It’s that time of year. People sit down and examine what they didn’t do last year and resolve—once again—to lose weight, get in shape, or start a new habit of some kind. But since these intentions usually fall short, perhaps it’s reasonable to consider trying something different this year.
The mere fact that New Year’s resolutions are often faded memories by March or April attests to some level of human frailty when it comes to follow up. So instead of goals or new habits, why not examine our internal principles? Instead of losing weight or walking “x” number of times per week, how about giving thought to our values and beliefs from which we make our choices?
My current Webster’s dictionary defines a principle as “a fundamental law; a personal or specific basis of conduct or management; a guiding sense of the requirements and obligations of right conduct.”
With all the corruption we see in the corporate world and in various governments, wouldn’t it be nice to see people revisiting and reconsidering their principles?
Alas, corporate fat cats and high-ranking government officials are outside our circle of influence. Since the only person over whom we have control is ourselves, it just makes sense that if we’re going to advocate a review of principles, we ought to start with ourselves.
Recently I saw on TV an interview with Dan Hawkins. Hawkins has taken a job as head coach of the Colorado Buffaloes after five successful years (53 wins -10 losses) coaching the Boise State Broncos. In this reflective interview, Coach Hawkins was asked about some of the (few) losses his teams experienced. He downplayed them. “It’s about the principles,” he said. “It’s about the principles that matter.”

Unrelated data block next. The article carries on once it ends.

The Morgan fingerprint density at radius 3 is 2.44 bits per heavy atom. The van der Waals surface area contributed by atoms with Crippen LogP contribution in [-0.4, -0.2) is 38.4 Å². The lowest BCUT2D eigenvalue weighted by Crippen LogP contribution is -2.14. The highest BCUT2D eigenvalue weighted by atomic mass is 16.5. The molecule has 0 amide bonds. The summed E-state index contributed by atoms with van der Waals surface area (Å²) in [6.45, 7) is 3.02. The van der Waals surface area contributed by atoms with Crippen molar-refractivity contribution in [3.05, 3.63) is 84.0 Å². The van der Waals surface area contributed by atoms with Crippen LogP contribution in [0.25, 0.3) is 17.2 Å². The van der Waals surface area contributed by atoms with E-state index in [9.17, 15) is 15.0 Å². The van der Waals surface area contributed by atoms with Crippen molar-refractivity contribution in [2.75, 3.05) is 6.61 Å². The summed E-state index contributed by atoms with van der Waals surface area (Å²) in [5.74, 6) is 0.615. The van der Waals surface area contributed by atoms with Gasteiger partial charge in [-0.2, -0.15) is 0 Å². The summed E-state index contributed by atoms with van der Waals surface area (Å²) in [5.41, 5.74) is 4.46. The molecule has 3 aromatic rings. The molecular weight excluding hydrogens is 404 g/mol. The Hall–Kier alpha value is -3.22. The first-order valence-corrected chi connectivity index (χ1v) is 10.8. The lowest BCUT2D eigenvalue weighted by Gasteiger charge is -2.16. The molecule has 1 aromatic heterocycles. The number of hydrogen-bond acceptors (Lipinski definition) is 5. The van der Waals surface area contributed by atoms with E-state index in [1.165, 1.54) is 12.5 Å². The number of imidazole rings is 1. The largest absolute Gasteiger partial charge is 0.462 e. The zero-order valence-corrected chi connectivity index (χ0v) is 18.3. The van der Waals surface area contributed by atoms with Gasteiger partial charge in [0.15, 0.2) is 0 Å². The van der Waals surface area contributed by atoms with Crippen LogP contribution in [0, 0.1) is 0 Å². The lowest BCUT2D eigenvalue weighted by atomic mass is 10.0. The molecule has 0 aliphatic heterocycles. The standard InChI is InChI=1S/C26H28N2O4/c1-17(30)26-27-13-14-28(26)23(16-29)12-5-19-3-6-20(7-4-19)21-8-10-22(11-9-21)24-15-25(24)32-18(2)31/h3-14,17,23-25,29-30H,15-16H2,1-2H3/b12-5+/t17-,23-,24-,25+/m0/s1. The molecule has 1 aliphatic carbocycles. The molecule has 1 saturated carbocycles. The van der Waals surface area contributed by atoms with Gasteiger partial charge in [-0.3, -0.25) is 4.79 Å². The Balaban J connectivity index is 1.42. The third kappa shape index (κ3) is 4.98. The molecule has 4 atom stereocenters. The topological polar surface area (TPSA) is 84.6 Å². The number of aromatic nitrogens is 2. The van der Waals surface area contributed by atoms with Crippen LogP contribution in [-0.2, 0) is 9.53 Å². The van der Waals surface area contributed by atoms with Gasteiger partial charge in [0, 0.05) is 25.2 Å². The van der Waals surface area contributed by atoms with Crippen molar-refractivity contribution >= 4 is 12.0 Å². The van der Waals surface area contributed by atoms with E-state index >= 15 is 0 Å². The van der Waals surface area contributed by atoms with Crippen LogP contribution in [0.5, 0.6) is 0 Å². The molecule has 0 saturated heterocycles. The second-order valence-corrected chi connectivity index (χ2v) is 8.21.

For example, one of Coach Hawkins’ axioms is “Don’t try to win, just be a winner.” He believes if a person (or a team) does the right things, then doing those things consistently will lead them to winning.
Another of Coach Hawkins’ principles is to hire good people and let them do their thing. He’s not a micro-manager. He sets high expectations, but he also creates an atmosphere of trust. As a result, his entire organization operates on a level of mutual respect.
Can you imagine how smooth your workplace would operate under similar principles?
Continuing with a bit of definition, principles are not practices. Practices—the actions we take—are derived from principles. Good principles lead to good actions. Poor or non-existent principles are the conditions that lead people to poor or dangerous choices. Compare a person with no principles to a ship without a rudder.
Larry Colero, a Certified Management Consultant based in Vancouver, Canada, suggests we should have three levels of principles: Personal, Professional, and Global. Here is Colero’s suggested list of Personal principles:
Concern for the well-being of others
Respect for the autonomy of others
Trustworthiness & honesty
Willing compliance with the law
Basic justice; being fair
Refusing to take unfair advantage
Benevolence: doing good
On a professional level, Colero suggests:
Openness; full disclosure
Due diligence / duty of care
Fidelity to professional responsibilities
Avoiding potential or apparent conflict of interest
Interestingly, Colero says that over the years he’s suggested these lists, very few changes have been recommended. This ought to tell us something about the resiliency, durability, and reliability of good, solid principles.
If you’ve not thought of them for a while, perhaps a review of principles would be beneficial. It certainly couldn’t hurt. And based on the current state of affairs we see around us, it might genuinely help.